Implantable Wireless Devices Trigger, and May Block, Pain Signals

Building on wireless technology that has the potential to interfere with pain, scientists have developed flexible, implantable devices that can activate -- and, in theory, block -- pain signals in the body and spinal cord before those signals reach the brain.

The researchers, at Washington University School of Medicine in St. Louis and the University of Illinois at Urbana-Champaign, said the implants one day may be used in different parts of the body to fight pain that doesn't respond to other therapies.

"Our eventual goal is to use this technology to treat pain in very specific locations by providing a kind of 'switch' to turn off the pain signals long before they reach the brain," said co-senior investigator Robert W. Gereau IV, PhD, the Dr. Seymour and Rose T. Brown Professor of Anesthesiology and director of the Washington University Pain Center.

The study is published online Nov. 9 in the journal Nature Biotechnology.

Because the devices are soft and stretchable, they can be implanted into parts of the body that move, Gereau explained. The devices previously developed by the scientists had to be anchored to bone.

"But when we're studying neurons in the spinal cord or in other areas outside of the central nervous system, we need stretchable implants that don't require anchoring,"

he said.

The new devices are held in place with sutures. Like the previous models, they contain microLED lights that can activate specific nerve cells. Gereau said he hopes to use the implants to blunt pain signals in patients who have pain that cannot be managed with standard therapies.

The researchers experimented with mice that were genetically engineered to have light-sensitive proteins on some of their nerve cells. To demonstrate that the implants could influence the pain pathway in nerve cells, the researchers activated a pain response with light. When the mice walked through a specific area in a maze, the implanted devices lit up and caused the mice to feel discomfort. Upon leaving that part of the maze, the devices turned off, and the discomfort dissipated.

As a result, the animals quickly learned to avoid that part of the maze.

The experiment would have been very difficult with older optogenetic devices, which are tethered to a power source and can inhibit the movement of the mice.

Because the new, smaller, devices are flexible and can be held in place with sutures, they also may have potential uses in or around the bladder, stomach, intestines, heart or other organs, according to co-principal investigator John A. Rogers, PhD, professor of materials science and engineering at the University of Illinois.

"They provide unique, biocompatible platforms for wireless delivery of light to virtually any targeted organ in the body," he said.

Rogers and Gereau designed the implants with an eye toward manufacturing processes that would allow for mass production so the devices could be available to other researchers. Gereau, Rogers and Michael R. Bruchas, PhD, associate professor of anesthesiology at Washington University, have launched a company called NeuroLux to aid in that goal.


  1. I like to play Devils advocate some times and this is one of them. This said device is obviously programmed. Who is to say whom ever has control of said device may be able to inflict pain to the implanted party and possibly control the subject via pain. Such a device would be wonderful if the implanted person was the only one with the control of this device. Who knows: what evil lurks in the minds of others.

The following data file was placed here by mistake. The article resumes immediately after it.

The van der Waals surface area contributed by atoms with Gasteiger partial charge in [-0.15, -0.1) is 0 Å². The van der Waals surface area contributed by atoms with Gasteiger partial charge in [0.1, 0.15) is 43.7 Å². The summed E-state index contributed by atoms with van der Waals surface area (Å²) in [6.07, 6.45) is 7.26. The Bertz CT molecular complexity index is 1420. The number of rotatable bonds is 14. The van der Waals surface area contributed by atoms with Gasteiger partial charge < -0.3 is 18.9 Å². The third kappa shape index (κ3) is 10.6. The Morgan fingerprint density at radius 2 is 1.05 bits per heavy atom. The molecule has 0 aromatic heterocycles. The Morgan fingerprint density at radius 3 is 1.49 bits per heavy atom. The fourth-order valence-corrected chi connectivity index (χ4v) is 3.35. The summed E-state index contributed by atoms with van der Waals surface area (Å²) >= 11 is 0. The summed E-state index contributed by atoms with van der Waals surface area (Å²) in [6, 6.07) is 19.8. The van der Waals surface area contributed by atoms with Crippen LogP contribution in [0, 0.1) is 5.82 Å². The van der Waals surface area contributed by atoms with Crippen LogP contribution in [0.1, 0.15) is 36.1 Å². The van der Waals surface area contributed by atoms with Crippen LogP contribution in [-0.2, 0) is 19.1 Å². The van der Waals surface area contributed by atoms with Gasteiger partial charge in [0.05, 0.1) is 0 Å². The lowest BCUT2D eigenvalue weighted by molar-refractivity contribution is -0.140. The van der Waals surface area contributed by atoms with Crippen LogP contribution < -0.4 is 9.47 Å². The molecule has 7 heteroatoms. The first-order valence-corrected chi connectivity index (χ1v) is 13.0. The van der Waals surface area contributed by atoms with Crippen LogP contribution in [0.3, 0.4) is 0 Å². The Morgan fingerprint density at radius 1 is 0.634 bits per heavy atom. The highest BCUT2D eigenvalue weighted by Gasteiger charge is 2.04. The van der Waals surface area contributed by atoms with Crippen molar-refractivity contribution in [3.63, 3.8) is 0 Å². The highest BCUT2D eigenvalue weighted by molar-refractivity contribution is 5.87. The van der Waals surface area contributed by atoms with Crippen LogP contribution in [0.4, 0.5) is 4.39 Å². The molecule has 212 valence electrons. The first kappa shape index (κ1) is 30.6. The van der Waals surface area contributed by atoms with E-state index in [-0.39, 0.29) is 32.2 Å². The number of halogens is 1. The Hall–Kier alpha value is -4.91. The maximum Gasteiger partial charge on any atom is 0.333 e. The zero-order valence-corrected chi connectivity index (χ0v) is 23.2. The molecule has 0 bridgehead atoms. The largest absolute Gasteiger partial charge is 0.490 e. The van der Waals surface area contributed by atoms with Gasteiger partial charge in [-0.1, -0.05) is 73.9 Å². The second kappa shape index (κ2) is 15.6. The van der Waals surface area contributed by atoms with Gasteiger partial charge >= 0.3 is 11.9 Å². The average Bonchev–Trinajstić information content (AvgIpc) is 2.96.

2. Would love to be part of a human study. Have back pain from age related degeneration. I do not want surgery as they usually do not stop the pain. Kate.

  3. And I have to add….I am a chronic pain sufferer from my diseases, so I know pain. I am not speaking from a life of no stressors or pain. I do take medicine but I do not take narcotics and I take only enough medicine to reach a point of distractibility, in other words I can take my mind off the pain if I am busy with other things. When I get to the point where it is entering my thoughts constantly or to the point I cannot stay on task, then I will take some medicine. I go to a pain center that uses several methods of pain control and most are not pharmaceutical. I just felt I needed to add that so my other comment did not appear to come from someone who has never had pain.

  4. I think it would be or should be a very limited amount of patients that use this device. Only those situations where all else has failed and no remedy for the pain is available. Why do I say that…well I am a strong believer in experiencing pain…it is a communication from your body. It serves a purpose, it tells you something you may need to do …move away from that hot stove, don’t put that much weight on your knees, don’t bend that way, bones are not flexible, etc. We need to be sure it is not over used and used in situations where damage can occur because the pain signal was not there. I know this sounds paranoid but there are so many stories out there of Drs. or supposed Drs. misusing things/meds/treatments, etc.
    I also have a soap box I keep climbing up on…no one in this world wants to feel pain. Not physically, psychologically, or spiritually, so too many “medicate”….with alcohol, drugs, etc. Rather than addressing the issue at hand they want to turn it off. And this idea starts early on…that is my true soap box speech, we have taught our kids not to feel pain….I have two and three year olds at work who say things like “Mommy my arm hurts I need some medicine”. That is scary…..that young and already wanting to medicate….I am scared for our future.


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